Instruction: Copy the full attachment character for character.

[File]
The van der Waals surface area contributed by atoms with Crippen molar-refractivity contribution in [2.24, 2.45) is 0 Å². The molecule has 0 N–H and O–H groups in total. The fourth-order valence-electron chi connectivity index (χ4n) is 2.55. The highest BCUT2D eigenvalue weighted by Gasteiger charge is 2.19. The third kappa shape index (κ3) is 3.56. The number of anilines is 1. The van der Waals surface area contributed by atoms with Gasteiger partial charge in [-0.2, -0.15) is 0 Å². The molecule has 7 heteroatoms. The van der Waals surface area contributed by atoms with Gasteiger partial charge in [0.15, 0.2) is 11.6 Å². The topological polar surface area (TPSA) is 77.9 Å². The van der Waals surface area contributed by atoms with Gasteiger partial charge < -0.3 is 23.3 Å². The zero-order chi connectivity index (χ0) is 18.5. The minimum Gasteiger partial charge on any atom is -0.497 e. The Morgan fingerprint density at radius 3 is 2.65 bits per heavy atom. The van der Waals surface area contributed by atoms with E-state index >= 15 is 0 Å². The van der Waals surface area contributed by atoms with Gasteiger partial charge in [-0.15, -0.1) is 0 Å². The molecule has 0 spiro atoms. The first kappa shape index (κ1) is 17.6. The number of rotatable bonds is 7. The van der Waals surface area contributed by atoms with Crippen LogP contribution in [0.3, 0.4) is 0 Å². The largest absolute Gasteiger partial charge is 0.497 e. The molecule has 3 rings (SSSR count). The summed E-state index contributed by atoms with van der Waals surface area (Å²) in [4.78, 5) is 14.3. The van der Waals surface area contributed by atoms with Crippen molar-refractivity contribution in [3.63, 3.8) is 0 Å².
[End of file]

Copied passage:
The van der Waals surface area contributed by atoms with Crippen molar-refractivity contribution in [2.24, 2.45) is 0 Å². The molecule has 0 N–H and O–H groups in total. The fourth-order valence-electron chi connectivity index (χ4n) is 2.55. The highest BCUT2D eigenvalue weighted by Gasteiger charge is 2.19. The third kappa shape index (κ3) is 3.56. The number of anilines is 1. The van der Waals surface area contributed by atoms with Gasteiger partial charge in [-0.2, -0.15) is 0 Å². The molecule has 7 heteroatoms. The van der Waals surface area contributed by atoms with Gasteiger partial charge in [0.15, 0.2) is 11.6 Å². The topological polar surface area (TPSA) is 77.9 Å². The van der Waals surface area contributed by atoms with Gasteiger partial charge < -0.3 is 23.3 Å². The zero-order chi connectivity index (χ0) is 18.5. The minimum Gasteiger partial charge on any atom is -0.497 e. The Morgan fingerprint density at radius 3 is 2.65 bits per heavy atom. The van der Waals surface area contributed by atoms with E-state index >= 15 is 0 Å². The van der Waals surface area contributed by atoms with Gasteiger partial charge in [-0.15, -0.1) is 0 Å². The molecule has 0 spiro atoms. The first kappa shape index (κ1) is 17.6. The number of rotatable bonds is 7. The van der Waals surface area contributed by atoms with Crippen LogP contribution in [0.3, 0.4) is 0 Å². The largest absolute Gasteiger partial charge is 0.497 e. The molecule has 3 rings (SSSR count). The summed E-state index contributed by atoms with van der Waals surface area (Å²) in [4.78, 5) is 14.3. The van der Waals surface area contributed by atoms with Crippen molar-refractivity contribution in [3.63, 3.8) is 0 Å².